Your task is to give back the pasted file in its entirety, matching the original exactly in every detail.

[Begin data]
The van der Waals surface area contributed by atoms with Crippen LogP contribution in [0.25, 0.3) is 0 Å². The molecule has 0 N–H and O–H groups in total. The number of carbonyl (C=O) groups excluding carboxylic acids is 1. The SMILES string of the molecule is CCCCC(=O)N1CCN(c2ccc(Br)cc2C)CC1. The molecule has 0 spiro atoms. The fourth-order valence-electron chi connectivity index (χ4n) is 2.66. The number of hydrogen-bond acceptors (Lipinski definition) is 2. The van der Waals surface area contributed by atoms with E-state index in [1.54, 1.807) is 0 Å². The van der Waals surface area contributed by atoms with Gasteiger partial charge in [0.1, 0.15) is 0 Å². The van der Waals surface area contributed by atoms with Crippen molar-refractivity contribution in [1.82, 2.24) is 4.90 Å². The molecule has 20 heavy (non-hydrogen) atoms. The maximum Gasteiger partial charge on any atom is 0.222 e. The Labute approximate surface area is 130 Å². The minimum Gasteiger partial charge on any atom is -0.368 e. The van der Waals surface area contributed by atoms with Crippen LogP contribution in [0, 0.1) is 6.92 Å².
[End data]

The van der Waals surface area contributed by atoms with Crippen LogP contribution in [0.25, 0.3) is 0 Å². The molecule has 0 N–H and O–H groups in total. The number of carbonyl (C=O) groups excluding carboxylic acids is 1. The SMILES string of the molecule is CCCCC(=O)N1CCN(c2ccc(Br)cc2C)CC1. The molecule has 0 spiro atoms. The fourth-order valence-electron chi connectivity index (χ4n) is 2.66. The number of hydrogen-bond acceptors (Lipinski definition) is 2. The van der Waals surface area contributed by atoms with E-state index in [1.54, 1.807) is 0 Å². The van der Waals surface area contributed by atoms with Gasteiger partial charge in [0.1, 0.15) is 0 Å². The van der Waals surface area contributed by atoms with Crippen molar-refractivity contribution in [1.82, 2.24) is 4.90 Å². The molecule has 20 heavy (non-hydrogen) atoms. The maximum Gasteiger partial charge on any atom is 0.222 e. The Labute approximate surface area is 130 Å². The minimum Gasteiger partial charge on any atom is -0.368 e. The van der Waals surface area contributed by atoms with Crippen LogP contribution in [0, 0.1) is 6.92 Å².